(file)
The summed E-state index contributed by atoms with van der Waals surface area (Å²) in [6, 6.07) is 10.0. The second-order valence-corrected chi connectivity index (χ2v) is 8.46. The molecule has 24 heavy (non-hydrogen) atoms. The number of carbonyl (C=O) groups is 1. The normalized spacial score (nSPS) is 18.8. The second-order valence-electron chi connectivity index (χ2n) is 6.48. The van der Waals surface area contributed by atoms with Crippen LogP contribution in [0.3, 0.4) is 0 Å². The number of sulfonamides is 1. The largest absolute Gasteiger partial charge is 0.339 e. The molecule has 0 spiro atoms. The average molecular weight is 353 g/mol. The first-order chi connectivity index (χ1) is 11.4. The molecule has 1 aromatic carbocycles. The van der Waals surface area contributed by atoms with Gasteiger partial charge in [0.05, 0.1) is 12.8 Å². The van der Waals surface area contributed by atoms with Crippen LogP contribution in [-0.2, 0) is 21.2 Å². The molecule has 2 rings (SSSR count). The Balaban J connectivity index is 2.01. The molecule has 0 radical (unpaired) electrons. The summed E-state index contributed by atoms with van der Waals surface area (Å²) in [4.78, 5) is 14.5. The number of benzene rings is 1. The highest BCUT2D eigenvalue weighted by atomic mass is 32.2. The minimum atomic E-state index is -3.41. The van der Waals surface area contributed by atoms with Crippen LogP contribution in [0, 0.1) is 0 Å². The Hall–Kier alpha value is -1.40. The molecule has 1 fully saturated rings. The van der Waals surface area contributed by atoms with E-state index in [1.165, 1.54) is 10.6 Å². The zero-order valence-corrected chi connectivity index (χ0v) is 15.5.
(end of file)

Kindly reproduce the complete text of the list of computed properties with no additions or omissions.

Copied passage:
The summed E-state index contributed by atoms with van der Waals surface area (Å²) in [6, 6.07) is 10.0. The second-order valence-corrected chi connectivity index (χ2v) is 8.46. The molecule has 24 heavy (non-hydrogen) atoms. The number of carbonyl (C=O) groups is 1. The normalized spacial score (nSPS) is 18.8. The second-order valence-electron chi connectivity index (χ2n) is 6.48. The van der Waals surface area contributed by atoms with Crippen LogP contribution in [0.3, 0.4) is 0 Å². The number of sulfonamides is 1. The largest absolute Gasteiger partial charge is 0.339 e. The molecule has 0 spiro atoms. The average molecular weight is 353 g/mol. The first-order chi connectivity index (χ1) is 11.4. The molecule has 1 aromatic carbocycles. The van der Waals surface area contributed by atoms with Gasteiger partial charge in [0.05, 0.1) is 12.8 Å². The van der Waals surface area contributed by atoms with Crippen LogP contribution in [-0.2, 0) is 21.2 Å². The molecule has 2 rings (SSSR count). The Balaban J connectivity index is 2.01. The molecule has 0 radical (unpaired) electrons. The summed E-state index contributed by atoms with van der Waals surface area (Å²) in [4.78, 5) is 14.5. The number of benzene rings is 1. The highest BCUT2D eigenvalue weighted by atomic mass is 32.2. The minimum atomic E-state index is -3.41. The van der Waals surface area contributed by atoms with Crippen LogP contribution in [0, 0.1) is 0 Å². The Hall–Kier alpha value is -1.40. The molecule has 1 fully saturated rings. The van der Waals surface area contributed by atoms with E-state index in [1.165, 1.54) is 10.6 Å². The zero-order valence-corrected chi connectivity index (χ0v) is 15.5.